Money was at the root of another problem that reportedly led Moscow to pull out of the deal with the consortium. For the six months during which negotiations were ongoing between the two, there was talk that Western countries and Japan might kick in roughly half the total cost of raising the Kursk. A nonprofit organization called the Kursk Foundation was set up to raise this funding and oversee its disbursement. In the end, however, the foundation managed to raise almost nothing. More important, donor nations sought to link their contributions to a bigger effort aimed at cleaning up radioactive sites in Russia’s northern regions. Moscow balked at that condition, and has now apparently said that it will pay for the Kursk salvation operation itself.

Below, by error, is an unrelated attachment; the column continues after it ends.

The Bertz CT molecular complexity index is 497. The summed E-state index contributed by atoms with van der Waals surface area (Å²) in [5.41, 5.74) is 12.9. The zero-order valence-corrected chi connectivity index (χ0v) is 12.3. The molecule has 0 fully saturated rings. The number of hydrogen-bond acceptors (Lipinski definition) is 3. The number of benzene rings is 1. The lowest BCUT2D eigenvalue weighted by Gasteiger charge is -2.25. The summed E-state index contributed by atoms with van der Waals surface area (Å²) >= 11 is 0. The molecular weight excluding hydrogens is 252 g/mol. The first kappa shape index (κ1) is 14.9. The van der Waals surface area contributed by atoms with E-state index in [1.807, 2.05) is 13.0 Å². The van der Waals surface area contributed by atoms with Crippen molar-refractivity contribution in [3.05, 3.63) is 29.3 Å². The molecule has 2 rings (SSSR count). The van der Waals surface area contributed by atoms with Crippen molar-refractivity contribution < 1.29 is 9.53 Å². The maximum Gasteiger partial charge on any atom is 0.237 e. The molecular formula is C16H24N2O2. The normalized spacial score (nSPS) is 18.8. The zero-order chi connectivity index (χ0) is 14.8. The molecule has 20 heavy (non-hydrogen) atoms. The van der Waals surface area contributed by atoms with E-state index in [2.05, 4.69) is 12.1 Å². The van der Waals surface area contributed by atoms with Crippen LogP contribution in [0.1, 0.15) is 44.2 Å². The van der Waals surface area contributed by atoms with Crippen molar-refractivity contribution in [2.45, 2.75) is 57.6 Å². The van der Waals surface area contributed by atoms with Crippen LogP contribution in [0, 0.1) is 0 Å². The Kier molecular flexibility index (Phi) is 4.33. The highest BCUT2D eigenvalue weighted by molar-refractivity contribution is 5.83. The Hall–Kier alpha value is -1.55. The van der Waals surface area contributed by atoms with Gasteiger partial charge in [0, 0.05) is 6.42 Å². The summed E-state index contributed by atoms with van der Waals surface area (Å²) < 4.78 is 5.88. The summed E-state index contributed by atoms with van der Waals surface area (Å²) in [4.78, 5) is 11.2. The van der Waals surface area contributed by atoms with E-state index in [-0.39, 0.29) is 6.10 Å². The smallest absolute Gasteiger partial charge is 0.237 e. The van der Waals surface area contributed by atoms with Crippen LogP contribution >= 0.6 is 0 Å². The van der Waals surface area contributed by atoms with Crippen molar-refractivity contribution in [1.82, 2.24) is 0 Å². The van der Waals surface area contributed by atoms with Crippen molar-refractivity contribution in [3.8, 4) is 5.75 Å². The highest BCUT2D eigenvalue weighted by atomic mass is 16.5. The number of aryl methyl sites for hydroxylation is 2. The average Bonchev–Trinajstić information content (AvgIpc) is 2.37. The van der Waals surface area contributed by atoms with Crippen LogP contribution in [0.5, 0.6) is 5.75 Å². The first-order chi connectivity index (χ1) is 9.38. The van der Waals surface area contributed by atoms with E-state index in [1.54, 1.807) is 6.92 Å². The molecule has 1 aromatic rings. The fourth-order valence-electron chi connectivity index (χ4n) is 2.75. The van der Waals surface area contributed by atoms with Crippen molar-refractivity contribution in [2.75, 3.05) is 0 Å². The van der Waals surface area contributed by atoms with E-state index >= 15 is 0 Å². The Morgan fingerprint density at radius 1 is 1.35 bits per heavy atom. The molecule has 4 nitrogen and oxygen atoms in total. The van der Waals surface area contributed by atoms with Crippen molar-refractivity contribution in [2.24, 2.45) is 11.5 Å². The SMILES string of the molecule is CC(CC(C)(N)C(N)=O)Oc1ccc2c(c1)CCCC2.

There have, finally, been some insinuations that bribes may have been involved in the decision by Russian officials to award the salvage operation to Mammoet. The Russian publication Argumenty I Fakty alluded to an alleged commission fee of US$2.4 million having been paid by Mammoet. Other publications were more circumspect, but did mention what they suggested were increasingly close ties between the company and top Russian officials. Moscow’s credibility, and its alleged new eagerness to open the Kursk operation to media scrutiny, were hardly helped by the fact that Russian officials refused to divulge the financial figures contained in the contract with Mammoet.